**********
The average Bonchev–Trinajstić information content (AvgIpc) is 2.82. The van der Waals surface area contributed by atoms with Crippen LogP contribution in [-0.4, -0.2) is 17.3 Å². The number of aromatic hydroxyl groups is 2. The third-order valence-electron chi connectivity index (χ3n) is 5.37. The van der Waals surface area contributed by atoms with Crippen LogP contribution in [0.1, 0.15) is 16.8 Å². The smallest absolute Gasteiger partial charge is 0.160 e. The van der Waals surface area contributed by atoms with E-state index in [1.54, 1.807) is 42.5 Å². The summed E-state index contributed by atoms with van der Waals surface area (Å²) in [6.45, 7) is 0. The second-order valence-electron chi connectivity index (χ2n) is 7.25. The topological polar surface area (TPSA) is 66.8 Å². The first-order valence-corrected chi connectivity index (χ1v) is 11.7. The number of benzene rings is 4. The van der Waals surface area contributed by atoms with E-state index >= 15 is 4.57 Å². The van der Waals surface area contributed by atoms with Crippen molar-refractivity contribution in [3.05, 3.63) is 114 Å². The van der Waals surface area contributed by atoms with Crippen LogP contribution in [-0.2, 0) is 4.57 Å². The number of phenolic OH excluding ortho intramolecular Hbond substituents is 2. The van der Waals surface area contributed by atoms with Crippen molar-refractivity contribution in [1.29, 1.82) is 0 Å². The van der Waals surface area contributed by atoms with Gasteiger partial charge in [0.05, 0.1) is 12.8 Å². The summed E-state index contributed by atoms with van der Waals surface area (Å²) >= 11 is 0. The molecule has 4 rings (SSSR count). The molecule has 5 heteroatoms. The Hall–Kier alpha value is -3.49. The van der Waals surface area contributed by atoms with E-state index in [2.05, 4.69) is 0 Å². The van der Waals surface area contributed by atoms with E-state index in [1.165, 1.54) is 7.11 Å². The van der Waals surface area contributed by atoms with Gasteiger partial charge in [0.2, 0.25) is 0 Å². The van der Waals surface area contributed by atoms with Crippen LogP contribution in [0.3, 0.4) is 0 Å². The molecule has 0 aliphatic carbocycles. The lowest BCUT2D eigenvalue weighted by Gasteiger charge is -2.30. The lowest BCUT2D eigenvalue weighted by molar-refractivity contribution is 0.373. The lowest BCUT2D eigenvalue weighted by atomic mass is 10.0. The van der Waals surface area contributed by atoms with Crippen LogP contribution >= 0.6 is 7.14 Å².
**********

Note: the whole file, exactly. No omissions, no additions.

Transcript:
The average Bonchev–Trinajstić information content (AvgIpc) is 2.82. The van der Waals surface area contributed by atoms with Crippen LogP contribution in [-0.4, -0.2) is 17.3 Å². The number of aromatic hydroxyl groups is 2. The third-order valence-electron chi connectivity index (χ3n) is 5.37. The van der Waals surface area contributed by atoms with Crippen LogP contribution in [0.1, 0.15) is 16.8 Å². The smallest absolute Gasteiger partial charge is 0.160 e. The van der Waals surface area contributed by atoms with E-state index in [1.54, 1.807) is 42.5 Å². The summed E-state index contributed by atoms with van der Waals surface area (Å²) in [6.45, 7) is 0. The second-order valence-electron chi connectivity index (χ2n) is 7.25. The topological polar surface area (TPSA) is 66.8 Å². The first-order valence-corrected chi connectivity index (χ1v) is 11.7. The number of benzene rings is 4. The van der Waals surface area contributed by atoms with E-state index >= 15 is 4.57 Å². The van der Waals surface area contributed by atoms with Crippen molar-refractivity contribution in [3.05, 3.63) is 114 Å². The van der Waals surface area contributed by atoms with Crippen LogP contribution in [-0.2, 0) is 4.57 Å². The number of phenolic OH excluding ortho intramolecular Hbond substituents is 2. The van der Waals surface area contributed by atoms with Crippen molar-refractivity contribution in [1.29, 1.82) is 0 Å². The van der Waals surface area contributed by atoms with Gasteiger partial charge in [0.05, 0.1) is 12.8 Å². The summed E-state index contributed by atoms with van der Waals surface area (Å²) >= 11 is 0. The molecule has 4 rings (SSSR count). The molecule has 5 heteroatoms. The Hall–Kier alpha value is -3.49. The van der Waals surface area contributed by atoms with E-state index in [2.05, 4.69) is 0 Å². The van der Waals surface area contributed by atoms with E-state index in [1.165, 1.54) is 7.11 Å². The van der Waals surface area contributed by atoms with Gasteiger partial charge in [0.2, 0.25) is 0 Å². The van der Waals surface area contributed by atoms with Crippen LogP contribution in [0.3, 0.4) is 0 Å². The molecule has 0 aliphatic carbocycles. The lowest BCUT2D eigenvalue weighted by Gasteiger charge is -2.30. The lowest BCUT2D eigenvalue weighted by molar-refractivity contribution is 0.373. The lowest BCUT2D eigenvalue weighted by atomic mass is 10.0. The van der Waals surface area contributed by atoms with Crippen LogP contribution >= 0.6 is 7.14 Å².